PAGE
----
1966 Tokyo Bookstore Idea for the 2020 Pandemic

As businesses close and struggle to stay afloat during these social distancing times, necessitated by the coronavirus (COVID-19) pandemic, many in the retail sector have been able to adapt by adding delivery or curbside pickup services. I don't know of any bookstores offering this service, but a Tokyo bookstore in 1966 offered a novel concept for the time that parallels 2020 efforts to get control of the deadly virus. 

The Japanese bookstore in the wire photo below was called a "drive-in bookstore" by the press. It may well have been drive-in, as the image doesn't appear to show a drive-through for the car.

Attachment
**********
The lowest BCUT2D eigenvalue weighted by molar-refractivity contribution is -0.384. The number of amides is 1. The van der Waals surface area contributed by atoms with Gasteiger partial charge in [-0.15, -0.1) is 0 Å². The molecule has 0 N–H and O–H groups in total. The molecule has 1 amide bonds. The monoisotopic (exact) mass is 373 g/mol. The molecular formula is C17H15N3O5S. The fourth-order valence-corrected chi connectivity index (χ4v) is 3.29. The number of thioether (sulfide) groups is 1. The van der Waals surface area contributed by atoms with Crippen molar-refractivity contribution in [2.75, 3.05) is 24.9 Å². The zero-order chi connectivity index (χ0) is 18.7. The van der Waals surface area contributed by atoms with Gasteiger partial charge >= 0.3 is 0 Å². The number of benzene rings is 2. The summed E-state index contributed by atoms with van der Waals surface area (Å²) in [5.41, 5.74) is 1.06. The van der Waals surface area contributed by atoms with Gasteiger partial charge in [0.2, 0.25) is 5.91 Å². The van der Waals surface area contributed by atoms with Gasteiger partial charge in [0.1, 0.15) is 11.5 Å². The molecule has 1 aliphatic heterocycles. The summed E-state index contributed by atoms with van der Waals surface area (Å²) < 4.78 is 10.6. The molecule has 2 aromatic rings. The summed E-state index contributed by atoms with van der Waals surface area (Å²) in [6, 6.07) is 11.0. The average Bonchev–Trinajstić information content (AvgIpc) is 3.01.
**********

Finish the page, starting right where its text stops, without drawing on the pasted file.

Further research, in an attempt to identify the bookstore by name, was unsuccessful. But some interesting information about the business revealed the bookstore comprised a nine-story building with more than a million books in stock. All one had to do was drive up to the window, tell the "pretty clerk" which book or books you wanted, and the order would be placed via closed circuit TV. Turnaround time was estimated to be two minutes. Unless you were stuck in a long line, I suppose.

Actually, I did find another version of a drive-in bookstore created when a driver couldn't stop before crashing through the front window of Southworth's Bookstore near Purdue University in 1958. The owners of the store cleverly, and with a sense of humor, made lemonade out of lemons during the repairs by advertising their business as "Purdue's only drive-in bookstore!"

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